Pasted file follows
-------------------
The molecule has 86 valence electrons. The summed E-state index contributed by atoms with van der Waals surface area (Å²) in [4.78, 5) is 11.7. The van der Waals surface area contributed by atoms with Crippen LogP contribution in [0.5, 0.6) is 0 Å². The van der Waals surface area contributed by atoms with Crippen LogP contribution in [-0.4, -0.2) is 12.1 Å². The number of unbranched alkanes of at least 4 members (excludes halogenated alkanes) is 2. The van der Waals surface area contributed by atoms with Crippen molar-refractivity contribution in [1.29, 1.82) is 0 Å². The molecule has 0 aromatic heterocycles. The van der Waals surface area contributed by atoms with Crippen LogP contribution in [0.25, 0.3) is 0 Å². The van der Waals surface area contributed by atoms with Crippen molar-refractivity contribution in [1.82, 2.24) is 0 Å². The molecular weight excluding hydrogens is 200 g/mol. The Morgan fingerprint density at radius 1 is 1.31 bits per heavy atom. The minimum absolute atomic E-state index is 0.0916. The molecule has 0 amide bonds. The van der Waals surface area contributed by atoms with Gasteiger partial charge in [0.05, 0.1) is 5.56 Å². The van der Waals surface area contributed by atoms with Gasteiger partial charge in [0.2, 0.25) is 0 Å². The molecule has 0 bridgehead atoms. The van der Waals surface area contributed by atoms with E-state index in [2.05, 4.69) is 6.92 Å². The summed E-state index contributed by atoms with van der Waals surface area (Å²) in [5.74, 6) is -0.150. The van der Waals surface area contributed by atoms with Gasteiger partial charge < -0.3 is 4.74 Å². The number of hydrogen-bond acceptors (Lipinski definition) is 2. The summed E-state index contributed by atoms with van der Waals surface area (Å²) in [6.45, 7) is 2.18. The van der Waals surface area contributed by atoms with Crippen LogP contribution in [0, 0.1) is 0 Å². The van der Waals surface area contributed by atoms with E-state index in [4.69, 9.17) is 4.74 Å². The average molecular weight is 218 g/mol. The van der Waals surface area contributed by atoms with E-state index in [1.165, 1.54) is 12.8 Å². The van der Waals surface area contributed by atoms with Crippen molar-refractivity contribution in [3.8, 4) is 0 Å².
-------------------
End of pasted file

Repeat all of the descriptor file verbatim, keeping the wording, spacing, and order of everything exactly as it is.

The molecule has 86 valence electrons. The summed E-state index contributed by atoms with van der Waals surface area (Å²) in [4.78, 5) is 11.7. The van der Waals surface area contributed by atoms with Crippen LogP contribution in [0.5, 0.6) is 0 Å². The van der Waals surface area contributed by atoms with Crippen LogP contribution in [-0.4, -0.2) is 12.1 Å². The number of unbranched alkanes of at least 4 members (excludes halogenated alkanes) is 2. The van der Waals surface area contributed by atoms with Crippen molar-refractivity contribution in [1.29, 1.82) is 0 Å². The molecule has 0 aromatic heterocycles. The van der Waals surface area contributed by atoms with Crippen LogP contribution in [0.25, 0.3) is 0 Å². The van der Waals surface area contributed by atoms with Crippen molar-refractivity contribution in [1.82, 2.24) is 0 Å². The molecular weight excluding hydrogens is 200 g/mol. The Morgan fingerprint density at radius 1 is 1.31 bits per heavy atom. The minimum absolute atomic E-state index is 0.0916. The molecule has 0 amide bonds. The van der Waals surface area contributed by atoms with Gasteiger partial charge in [0.05, 0.1) is 5.56 Å². The van der Waals surface area contributed by atoms with Gasteiger partial charge in [0.2, 0.25) is 0 Å². The molecule has 0 bridgehead atoms. The van der Waals surface area contributed by atoms with E-state index in [2.05, 4.69) is 6.92 Å². The summed E-state index contributed by atoms with van der Waals surface area (Å²) in [5.74, 6) is -0.150. The van der Waals surface area contributed by atoms with Gasteiger partial charge < -0.3 is 4.74 Å². The number of hydrogen-bond acceptors (Lipinski definition) is 2. The summed E-state index contributed by atoms with van der Waals surface area (Å²) in [6.45, 7) is 2.18. The van der Waals surface area contributed by atoms with Crippen LogP contribution in [0, 0.1) is 0 Å². The van der Waals surface area contributed by atoms with E-state index in [4.69, 9.17) is 4.74 Å². The average molecular weight is 218 g/mol. The van der Waals surface area contributed by atoms with E-state index in [1.165, 1.54) is 12.8 Å². The van der Waals surface area contributed by atoms with Crippen molar-refractivity contribution in [3.8, 4) is 0 Å².